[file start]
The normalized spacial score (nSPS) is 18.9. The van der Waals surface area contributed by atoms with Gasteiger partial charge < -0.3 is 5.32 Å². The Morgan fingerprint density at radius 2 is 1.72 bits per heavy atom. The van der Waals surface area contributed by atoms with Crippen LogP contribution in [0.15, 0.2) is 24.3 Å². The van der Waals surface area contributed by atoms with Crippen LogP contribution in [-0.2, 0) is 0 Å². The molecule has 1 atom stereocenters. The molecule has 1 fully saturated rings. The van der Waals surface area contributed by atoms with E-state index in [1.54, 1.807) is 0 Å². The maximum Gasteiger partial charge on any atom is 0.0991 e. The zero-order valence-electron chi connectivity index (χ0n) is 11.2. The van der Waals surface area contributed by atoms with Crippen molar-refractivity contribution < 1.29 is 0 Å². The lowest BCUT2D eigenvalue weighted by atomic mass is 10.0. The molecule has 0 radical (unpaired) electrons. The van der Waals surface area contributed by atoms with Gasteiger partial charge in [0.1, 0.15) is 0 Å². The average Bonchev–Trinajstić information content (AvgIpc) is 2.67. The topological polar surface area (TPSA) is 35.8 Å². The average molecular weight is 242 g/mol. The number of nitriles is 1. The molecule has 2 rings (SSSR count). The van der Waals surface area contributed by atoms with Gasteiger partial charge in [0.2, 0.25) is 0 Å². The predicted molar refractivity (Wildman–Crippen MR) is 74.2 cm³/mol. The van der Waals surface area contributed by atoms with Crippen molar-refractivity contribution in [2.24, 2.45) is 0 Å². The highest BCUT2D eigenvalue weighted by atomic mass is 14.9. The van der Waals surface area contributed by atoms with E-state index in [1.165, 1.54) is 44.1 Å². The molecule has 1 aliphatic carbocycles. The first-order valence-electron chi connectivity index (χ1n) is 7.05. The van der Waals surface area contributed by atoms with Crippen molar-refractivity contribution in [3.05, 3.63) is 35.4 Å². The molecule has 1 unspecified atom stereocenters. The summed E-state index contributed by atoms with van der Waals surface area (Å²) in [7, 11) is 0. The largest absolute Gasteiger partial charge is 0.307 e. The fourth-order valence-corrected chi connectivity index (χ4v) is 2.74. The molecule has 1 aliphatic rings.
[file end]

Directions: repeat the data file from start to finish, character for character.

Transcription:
The normalized spacial score (nSPS) is 18.9. The van der Waals surface area contributed by atoms with Gasteiger partial charge < -0.3 is 5.32 Å². The Morgan fingerprint density at radius 2 is 1.72 bits per heavy atom. The van der Waals surface area contributed by atoms with Crippen LogP contribution in [0.15, 0.2) is 24.3 Å². The van der Waals surface area contributed by atoms with Crippen LogP contribution in [-0.2, 0) is 0 Å². The molecule has 1 atom stereocenters. The molecule has 1 fully saturated rings. The van der Waals surface area contributed by atoms with E-state index in [1.54, 1.807) is 0 Å². The maximum Gasteiger partial charge on any atom is 0.0991 e. The zero-order valence-electron chi connectivity index (χ0n) is 11.2. The van der Waals surface area contributed by atoms with Crippen molar-refractivity contribution < 1.29 is 0 Å². The lowest BCUT2D eigenvalue weighted by atomic mass is 10.0. The molecule has 0 radical (unpaired) electrons. The van der Waals surface area contributed by atoms with Gasteiger partial charge in [0.1, 0.15) is 0 Å². The average Bonchev–Trinajstić information content (AvgIpc) is 2.67. The topological polar surface area (TPSA) is 35.8 Å². The average molecular weight is 242 g/mol. The number of nitriles is 1. The molecule has 2 rings (SSSR count). The van der Waals surface area contributed by atoms with Gasteiger partial charge in [0.2, 0.25) is 0 Å². The predicted molar refractivity (Wildman–Crippen MR) is 74.2 cm³/mol. The van der Waals surface area contributed by atoms with Crippen molar-refractivity contribution in [2.24, 2.45) is 0 Å². The highest BCUT2D eigenvalue weighted by atomic mass is 14.9. The van der Waals surface area contributed by atoms with E-state index in [1.165, 1.54) is 44.1 Å². The molecule has 1 aliphatic carbocycles. The first-order valence-electron chi connectivity index (χ1n) is 7.05. The van der Waals surface area contributed by atoms with Crippen molar-refractivity contribution in [3.05, 3.63) is 35.4 Å². The molecule has 1 unspecified atom stereocenters. The summed E-state index contributed by atoms with van der Waals surface area (Å²) in [7, 11) is 0. The largest absolute Gasteiger partial charge is 0.307 e. The fourth-order valence-corrected chi connectivity index (χ4v) is 2.74. The molecule has 1 aliphatic rings.